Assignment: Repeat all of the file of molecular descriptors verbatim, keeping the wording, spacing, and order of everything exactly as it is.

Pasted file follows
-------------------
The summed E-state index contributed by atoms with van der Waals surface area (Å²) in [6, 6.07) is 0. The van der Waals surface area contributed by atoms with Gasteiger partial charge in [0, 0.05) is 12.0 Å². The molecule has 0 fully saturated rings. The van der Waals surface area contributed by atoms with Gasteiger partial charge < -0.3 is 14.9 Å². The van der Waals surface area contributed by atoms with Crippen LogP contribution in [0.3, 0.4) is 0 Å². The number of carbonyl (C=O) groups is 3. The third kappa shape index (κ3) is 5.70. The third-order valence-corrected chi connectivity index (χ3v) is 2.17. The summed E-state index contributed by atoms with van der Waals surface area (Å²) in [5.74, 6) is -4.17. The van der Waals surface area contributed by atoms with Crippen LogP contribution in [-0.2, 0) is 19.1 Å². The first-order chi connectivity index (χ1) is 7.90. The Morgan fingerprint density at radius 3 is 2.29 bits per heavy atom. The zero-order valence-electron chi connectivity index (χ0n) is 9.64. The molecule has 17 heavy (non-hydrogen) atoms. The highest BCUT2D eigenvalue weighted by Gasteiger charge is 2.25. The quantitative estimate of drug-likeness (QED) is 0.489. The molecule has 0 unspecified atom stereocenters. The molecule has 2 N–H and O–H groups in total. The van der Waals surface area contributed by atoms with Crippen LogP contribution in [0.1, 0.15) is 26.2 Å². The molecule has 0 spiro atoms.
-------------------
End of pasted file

The summed E-state index contributed by atoms with van der Waals surface area (Å²) in [6, 6.07) is 0. The van der Waals surface area contributed by atoms with Gasteiger partial charge in [0, 0.05) is 12.0 Å². The molecule has 0 fully saturated rings. The van der Waals surface area contributed by atoms with Gasteiger partial charge < -0.3 is 14.9 Å². The van der Waals surface area contributed by atoms with Crippen LogP contribution in [0.3, 0.4) is 0 Å². The number of carbonyl (C=O) groups is 3. The third kappa shape index (κ3) is 5.70. The third-order valence-corrected chi connectivity index (χ3v) is 2.17. The summed E-state index contributed by atoms with van der Waals surface area (Å²) in [5.74, 6) is -4.17. The van der Waals surface area contributed by atoms with Crippen LogP contribution in [-0.2, 0) is 19.1 Å². The first-order chi connectivity index (χ1) is 7.90. The Morgan fingerprint density at radius 3 is 2.29 bits per heavy atom. The zero-order valence-electron chi connectivity index (χ0n) is 9.64. The molecule has 17 heavy (non-hydrogen) atoms. The highest BCUT2D eigenvalue weighted by Gasteiger charge is 2.25. The quantitative estimate of drug-likeness (QED) is 0.489. The molecule has 0 unspecified atom stereocenters. The molecule has 2 N–H and O–H groups in total. The van der Waals surface area contributed by atoms with Crippen LogP contribution in [0.1, 0.15) is 26.2 Å². The molecule has 0 spiro atoms.